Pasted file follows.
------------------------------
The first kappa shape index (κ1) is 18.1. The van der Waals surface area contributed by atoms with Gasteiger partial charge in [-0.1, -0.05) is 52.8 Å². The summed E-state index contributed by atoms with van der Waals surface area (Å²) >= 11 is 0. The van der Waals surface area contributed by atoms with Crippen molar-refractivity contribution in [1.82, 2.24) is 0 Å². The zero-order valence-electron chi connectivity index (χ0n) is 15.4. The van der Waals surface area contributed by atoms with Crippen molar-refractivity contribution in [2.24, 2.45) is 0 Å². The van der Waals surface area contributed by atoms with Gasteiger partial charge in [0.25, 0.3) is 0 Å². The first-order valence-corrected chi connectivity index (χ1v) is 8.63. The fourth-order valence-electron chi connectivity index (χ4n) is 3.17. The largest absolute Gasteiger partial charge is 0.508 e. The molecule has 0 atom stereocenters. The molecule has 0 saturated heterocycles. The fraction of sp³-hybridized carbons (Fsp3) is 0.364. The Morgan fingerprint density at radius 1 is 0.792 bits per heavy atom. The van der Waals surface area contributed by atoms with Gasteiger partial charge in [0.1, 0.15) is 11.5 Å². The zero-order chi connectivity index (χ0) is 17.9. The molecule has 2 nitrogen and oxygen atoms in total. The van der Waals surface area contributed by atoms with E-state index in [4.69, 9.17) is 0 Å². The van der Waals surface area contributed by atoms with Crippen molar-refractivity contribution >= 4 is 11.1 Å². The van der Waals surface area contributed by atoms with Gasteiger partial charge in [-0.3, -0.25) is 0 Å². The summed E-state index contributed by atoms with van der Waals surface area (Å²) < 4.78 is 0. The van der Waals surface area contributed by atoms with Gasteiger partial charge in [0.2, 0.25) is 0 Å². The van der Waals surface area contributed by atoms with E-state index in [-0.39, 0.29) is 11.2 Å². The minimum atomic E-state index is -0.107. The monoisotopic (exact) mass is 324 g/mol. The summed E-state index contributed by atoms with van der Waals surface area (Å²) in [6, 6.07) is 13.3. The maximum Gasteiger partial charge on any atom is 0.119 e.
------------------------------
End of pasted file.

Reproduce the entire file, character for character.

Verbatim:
The first kappa shape index (κ1) is 18.1. The van der Waals surface area contributed by atoms with Gasteiger partial charge in [-0.1, -0.05) is 52.8 Å². The summed E-state index contributed by atoms with van der Waals surface area (Å²) >= 11 is 0. The van der Waals surface area contributed by atoms with Crippen molar-refractivity contribution in [1.82, 2.24) is 0 Å². The zero-order valence-electron chi connectivity index (χ0n) is 15.4. The van der Waals surface area contributed by atoms with Crippen molar-refractivity contribution in [2.24, 2.45) is 0 Å². The van der Waals surface area contributed by atoms with Gasteiger partial charge in [0.25, 0.3) is 0 Å². The first-order valence-corrected chi connectivity index (χ1v) is 8.63. The fourth-order valence-electron chi connectivity index (χ4n) is 3.17. The largest absolute Gasteiger partial charge is 0.508 e. The molecule has 0 atom stereocenters. The molecule has 0 saturated heterocycles. The fraction of sp³-hybridized carbons (Fsp3) is 0.364. The Morgan fingerprint density at radius 1 is 0.792 bits per heavy atom. The van der Waals surface area contributed by atoms with Gasteiger partial charge in [0.1, 0.15) is 11.5 Å². The zero-order chi connectivity index (χ0) is 17.9. The molecule has 2 nitrogen and oxygen atoms in total. The van der Waals surface area contributed by atoms with E-state index in [4.69, 9.17) is 0 Å². The van der Waals surface area contributed by atoms with Crippen molar-refractivity contribution >= 4 is 11.1 Å². The van der Waals surface area contributed by atoms with Gasteiger partial charge in [-0.3, -0.25) is 0 Å². The summed E-state index contributed by atoms with van der Waals surface area (Å²) < 4.78 is 0. The van der Waals surface area contributed by atoms with Gasteiger partial charge in [0.2, 0.25) is 0 Å². The van der Waals surface area contributed by atoms with E-state index in [-0.39, 0.29) is 11.2 Å². The minimum atomic E-state index is -0.107. The monoisotopic (exact) mass is 324 g/mol. The summed E-state index contributed by atoms with van der Waals surface area (Å²) in [6, 6.07) is 13.3. The maximum Gasteiger partial charge on any atom is 0.119 e.